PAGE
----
Most XR prosecutions are for minor offences like obstruction of the highway or unlawful assembly (Section 14) and are heard in the magistrates courts. The standard sentence is a conditional discharge for 6-12 months or a small fine, along with court costs of a few hundreds pounds.

5. In May, two judges issued exceptionally rare absolute discharges to waive punishment for convicted protesters. On 18th May 2021, GP Sarah Benn in Birmingham pleaded guilty at a plea hearing for Rebellion of One and was given an absolute discharge. On the same day, Rowan Tilly was given an absolute discharge at City of London Magistrates Court, after being tried and found guilty for obstruction of the highway during the October 2019 Rebellion. 

An absolute discharges means the judge is extremely reluctant to convict. Although it does leave a criminal record, the conviction is immediately spent and there is no punishment – the experience of going to court is considered punishment enough. 

There have been at least another two absolute discharges over the last two years. In September 2019, District Judge Snow at City of London Magistrates’ Court waived punishment for Elinor Milne who said she hoped to adopt a child. The judge explained that he didn’t want to deprive an infant of a loving home. In March 2021, at City of London Magistrates’ Court, a judge gave an absolute discharge to three people being tried for obstruction of the highway, because of the time the case had taken to come to court. 

6. On 30th April 2021, six people had their section 14 convictions overturned on appeal at Southwark Crown Court. Judge Perrins ruled that two Section 14 conditions imposed by police were not proportionate.  Another three defendants whose convictions were upheld that day, are considering taking their appeals to the High Court. The successful appeals pave the way for others arrested under the same Section 14 orders to also appeal their convictions. HJA will be lodging a number of appeals ‘out of time’ in the next few days.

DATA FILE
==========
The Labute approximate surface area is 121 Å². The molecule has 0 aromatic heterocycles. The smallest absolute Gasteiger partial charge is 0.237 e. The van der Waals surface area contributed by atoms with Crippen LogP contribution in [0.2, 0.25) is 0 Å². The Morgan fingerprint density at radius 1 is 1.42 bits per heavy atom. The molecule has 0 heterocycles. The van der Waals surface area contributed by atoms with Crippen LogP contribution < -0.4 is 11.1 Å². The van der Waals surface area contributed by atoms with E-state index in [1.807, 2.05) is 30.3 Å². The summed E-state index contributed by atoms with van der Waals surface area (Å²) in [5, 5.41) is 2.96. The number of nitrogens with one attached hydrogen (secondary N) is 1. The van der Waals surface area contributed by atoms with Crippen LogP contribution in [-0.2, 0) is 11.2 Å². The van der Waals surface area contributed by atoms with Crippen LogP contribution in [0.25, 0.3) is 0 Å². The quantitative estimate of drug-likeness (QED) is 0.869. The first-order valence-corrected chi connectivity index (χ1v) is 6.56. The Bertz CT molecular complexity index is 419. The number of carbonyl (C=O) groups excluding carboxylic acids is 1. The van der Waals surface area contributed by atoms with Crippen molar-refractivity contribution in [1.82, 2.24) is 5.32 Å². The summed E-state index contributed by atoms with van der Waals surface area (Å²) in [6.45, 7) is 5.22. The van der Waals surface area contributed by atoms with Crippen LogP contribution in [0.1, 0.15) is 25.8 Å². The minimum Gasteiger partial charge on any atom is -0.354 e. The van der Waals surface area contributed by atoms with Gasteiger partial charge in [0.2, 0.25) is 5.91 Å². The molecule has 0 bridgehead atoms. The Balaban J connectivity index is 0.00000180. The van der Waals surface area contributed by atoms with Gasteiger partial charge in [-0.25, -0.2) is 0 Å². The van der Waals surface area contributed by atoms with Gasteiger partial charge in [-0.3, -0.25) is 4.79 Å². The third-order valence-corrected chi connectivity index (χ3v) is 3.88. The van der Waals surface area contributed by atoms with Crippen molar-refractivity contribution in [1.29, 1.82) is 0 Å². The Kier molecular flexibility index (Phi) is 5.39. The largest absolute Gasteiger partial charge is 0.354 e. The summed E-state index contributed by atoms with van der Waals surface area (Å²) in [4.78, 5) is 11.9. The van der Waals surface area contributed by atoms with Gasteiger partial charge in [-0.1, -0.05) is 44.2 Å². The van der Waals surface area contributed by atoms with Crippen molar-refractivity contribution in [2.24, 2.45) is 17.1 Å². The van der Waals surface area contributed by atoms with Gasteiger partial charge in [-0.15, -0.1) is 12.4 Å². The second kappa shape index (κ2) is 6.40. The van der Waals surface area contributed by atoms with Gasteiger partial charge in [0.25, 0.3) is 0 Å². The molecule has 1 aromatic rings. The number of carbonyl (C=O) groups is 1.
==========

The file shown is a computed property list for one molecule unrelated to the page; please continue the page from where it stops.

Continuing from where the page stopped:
7. Peter Hain (former Secretary of State For Northern Ireland for Work and Pensions and for Wales) calls for a halt to XR prosecutions.

Scientists open letter to governments to stop criminalising climate campaigners.

ABOUT EXTINCTION REBELLION

Time has almost entirely run out to address the ecological crisis which is upon us, including the 6th mass species extinction, global pollution, and increasingly rapid climate change. If urgent and radical action isn’t taken, we’re heading towards 4˚C warming, and the societal collapse and mass loss of life that that implies. The younger generation, racially marginalised communities and the Global South are on the front-line. No-one will escape the devastating impacts.

Extinction Rebellion believes it is a citizen’s duty to rebel, using peaceful civil disobedience, when faced with criminal inactivity by their Government.

Extinction Rebellion’s key demands are:

  1. Government must tell the truth by declaring a climate and ecological emergency, working with other institutions to communicate the urgency for change.
  2. Government must act now to halt biodiversity loss and reduce greenhouse gas emissions to net zero by 2025.
  3. Government must create and be led by the decisions of a Citizens’ Assembly on climate and ecological justice.

What Emergency? | Extinction Rebellion in Numbers |This Is Not A Drill: An Extinction Rebellion Handbook